In some respects, the outcomes have been miniscule, in others, remarkable. We started to implement the changes in our approach only about a year ago (and please keep in mind that we are only two persons working on this project, both of us part-time with four hours help a week from the rangers), and the first few months was covered with hurdles and thorns as everyone felt uncomfortable with the very noticeable, and abrupt, change of approach. For example, in the past, the chiefs would really be the only persons from the community who would have the platform to give input about the project, now they are still important but not more important that the rest of the community members. The Shai Hills Management was taken aback by this approach, which they did not think would work and which they thought would cause them more problems than they already have to deal with. Needless to say, the first few months had most of us at odds with each other. And during these dark times I would remember advice I received from Dr Ian Player, who told me in 2012 to remember that “conservation is often guerilla warfare”. And so with time, as the work continued despite it all, and as we spoke to more people, gathered more information, we noticed that people started to view Shai Hills as their own, as their reserve, as their ancestral holy place. Of course we are not quite there yet, there is still a long way to travel before we can say most of the community members feel this way, but we have come from a place of disinterest to one where some interest, and dare I say, passion, is starting to show. The Shai Hills Management have also come to the party, are learning new skills, willing to take a risk. As for the impact, it is several years too early to tell what it will be. And I hope that in a few years, someone from the Shai Hills Project can stand on a similar platform and continue to tell the story.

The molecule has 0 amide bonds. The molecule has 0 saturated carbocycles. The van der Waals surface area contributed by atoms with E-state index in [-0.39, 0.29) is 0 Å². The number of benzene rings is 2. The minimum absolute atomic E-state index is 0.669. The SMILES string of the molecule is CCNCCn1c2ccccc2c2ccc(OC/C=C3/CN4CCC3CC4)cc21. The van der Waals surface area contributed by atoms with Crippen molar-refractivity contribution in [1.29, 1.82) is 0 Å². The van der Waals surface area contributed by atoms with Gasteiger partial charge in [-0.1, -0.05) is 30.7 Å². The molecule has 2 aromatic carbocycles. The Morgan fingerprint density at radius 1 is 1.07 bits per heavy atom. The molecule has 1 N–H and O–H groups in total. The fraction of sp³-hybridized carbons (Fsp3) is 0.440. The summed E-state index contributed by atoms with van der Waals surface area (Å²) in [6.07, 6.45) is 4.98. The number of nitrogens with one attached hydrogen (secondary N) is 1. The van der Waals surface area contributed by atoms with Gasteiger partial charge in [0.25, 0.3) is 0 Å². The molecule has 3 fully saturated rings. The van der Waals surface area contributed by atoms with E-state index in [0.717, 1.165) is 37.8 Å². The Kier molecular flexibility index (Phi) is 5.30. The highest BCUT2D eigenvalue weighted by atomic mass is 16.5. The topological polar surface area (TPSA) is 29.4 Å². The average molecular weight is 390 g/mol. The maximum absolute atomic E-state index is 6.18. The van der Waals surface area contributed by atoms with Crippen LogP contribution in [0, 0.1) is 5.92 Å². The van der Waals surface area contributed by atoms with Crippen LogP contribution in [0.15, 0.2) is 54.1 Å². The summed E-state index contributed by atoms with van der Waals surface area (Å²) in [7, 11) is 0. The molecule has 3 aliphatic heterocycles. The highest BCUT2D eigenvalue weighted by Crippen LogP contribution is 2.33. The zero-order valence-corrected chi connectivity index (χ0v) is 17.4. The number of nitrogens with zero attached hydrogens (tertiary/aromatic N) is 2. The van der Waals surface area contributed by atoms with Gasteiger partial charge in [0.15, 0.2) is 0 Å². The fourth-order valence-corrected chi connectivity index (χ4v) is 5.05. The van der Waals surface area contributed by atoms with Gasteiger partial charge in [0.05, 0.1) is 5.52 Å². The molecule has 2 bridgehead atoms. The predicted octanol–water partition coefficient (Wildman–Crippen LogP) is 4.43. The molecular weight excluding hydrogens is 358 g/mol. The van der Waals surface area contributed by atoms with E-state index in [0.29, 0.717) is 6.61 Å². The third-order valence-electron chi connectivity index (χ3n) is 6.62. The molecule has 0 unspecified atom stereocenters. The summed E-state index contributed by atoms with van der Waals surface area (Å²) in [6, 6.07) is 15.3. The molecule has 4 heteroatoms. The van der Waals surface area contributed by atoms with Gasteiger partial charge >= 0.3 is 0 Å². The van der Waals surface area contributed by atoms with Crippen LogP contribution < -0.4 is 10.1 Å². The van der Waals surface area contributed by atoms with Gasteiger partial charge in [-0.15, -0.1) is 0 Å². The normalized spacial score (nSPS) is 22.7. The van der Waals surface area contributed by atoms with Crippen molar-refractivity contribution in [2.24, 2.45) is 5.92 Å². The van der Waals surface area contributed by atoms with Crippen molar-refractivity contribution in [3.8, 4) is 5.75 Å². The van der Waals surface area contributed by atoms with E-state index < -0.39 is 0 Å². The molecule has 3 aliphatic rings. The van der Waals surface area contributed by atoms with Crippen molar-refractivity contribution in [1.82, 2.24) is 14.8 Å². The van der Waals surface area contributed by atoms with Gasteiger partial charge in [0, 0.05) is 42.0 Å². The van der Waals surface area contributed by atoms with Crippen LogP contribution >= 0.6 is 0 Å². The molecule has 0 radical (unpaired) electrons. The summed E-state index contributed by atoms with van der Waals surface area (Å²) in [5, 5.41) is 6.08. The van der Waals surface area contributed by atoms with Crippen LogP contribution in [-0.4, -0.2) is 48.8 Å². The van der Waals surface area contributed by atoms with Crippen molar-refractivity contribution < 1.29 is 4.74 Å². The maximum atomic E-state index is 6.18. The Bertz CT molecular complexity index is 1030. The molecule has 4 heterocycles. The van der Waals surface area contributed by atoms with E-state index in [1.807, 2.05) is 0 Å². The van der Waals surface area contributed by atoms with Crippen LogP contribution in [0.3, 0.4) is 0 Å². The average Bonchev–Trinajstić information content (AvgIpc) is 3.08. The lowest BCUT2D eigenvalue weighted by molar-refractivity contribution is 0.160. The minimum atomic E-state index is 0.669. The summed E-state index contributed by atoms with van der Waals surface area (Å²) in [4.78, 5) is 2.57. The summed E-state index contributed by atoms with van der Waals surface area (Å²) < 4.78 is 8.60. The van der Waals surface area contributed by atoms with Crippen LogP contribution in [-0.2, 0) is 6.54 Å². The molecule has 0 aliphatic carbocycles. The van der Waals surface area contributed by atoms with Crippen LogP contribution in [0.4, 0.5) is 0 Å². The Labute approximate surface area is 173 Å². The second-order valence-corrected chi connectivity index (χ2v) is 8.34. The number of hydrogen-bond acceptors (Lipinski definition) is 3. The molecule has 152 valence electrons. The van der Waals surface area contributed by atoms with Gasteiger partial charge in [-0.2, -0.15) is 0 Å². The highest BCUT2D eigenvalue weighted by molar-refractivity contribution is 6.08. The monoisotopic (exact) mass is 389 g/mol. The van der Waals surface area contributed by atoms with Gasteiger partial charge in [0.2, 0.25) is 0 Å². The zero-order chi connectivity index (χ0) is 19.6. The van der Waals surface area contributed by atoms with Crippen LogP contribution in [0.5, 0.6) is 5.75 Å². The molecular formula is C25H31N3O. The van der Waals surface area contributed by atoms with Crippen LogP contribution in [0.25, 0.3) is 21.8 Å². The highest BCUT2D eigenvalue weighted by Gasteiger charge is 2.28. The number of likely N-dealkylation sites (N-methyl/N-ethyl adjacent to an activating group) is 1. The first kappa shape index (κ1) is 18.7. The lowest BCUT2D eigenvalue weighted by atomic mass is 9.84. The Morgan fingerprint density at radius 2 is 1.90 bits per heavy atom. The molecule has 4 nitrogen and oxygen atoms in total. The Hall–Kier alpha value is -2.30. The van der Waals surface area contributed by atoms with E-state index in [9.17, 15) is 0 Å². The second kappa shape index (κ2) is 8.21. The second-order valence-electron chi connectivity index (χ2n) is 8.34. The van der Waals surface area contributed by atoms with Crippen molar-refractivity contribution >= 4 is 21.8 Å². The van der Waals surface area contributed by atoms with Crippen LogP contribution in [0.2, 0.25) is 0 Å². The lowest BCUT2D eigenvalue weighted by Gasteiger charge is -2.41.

Contact details: 
Gwendolyn Wellmann, Leadership for Conservation in Africa (LCA)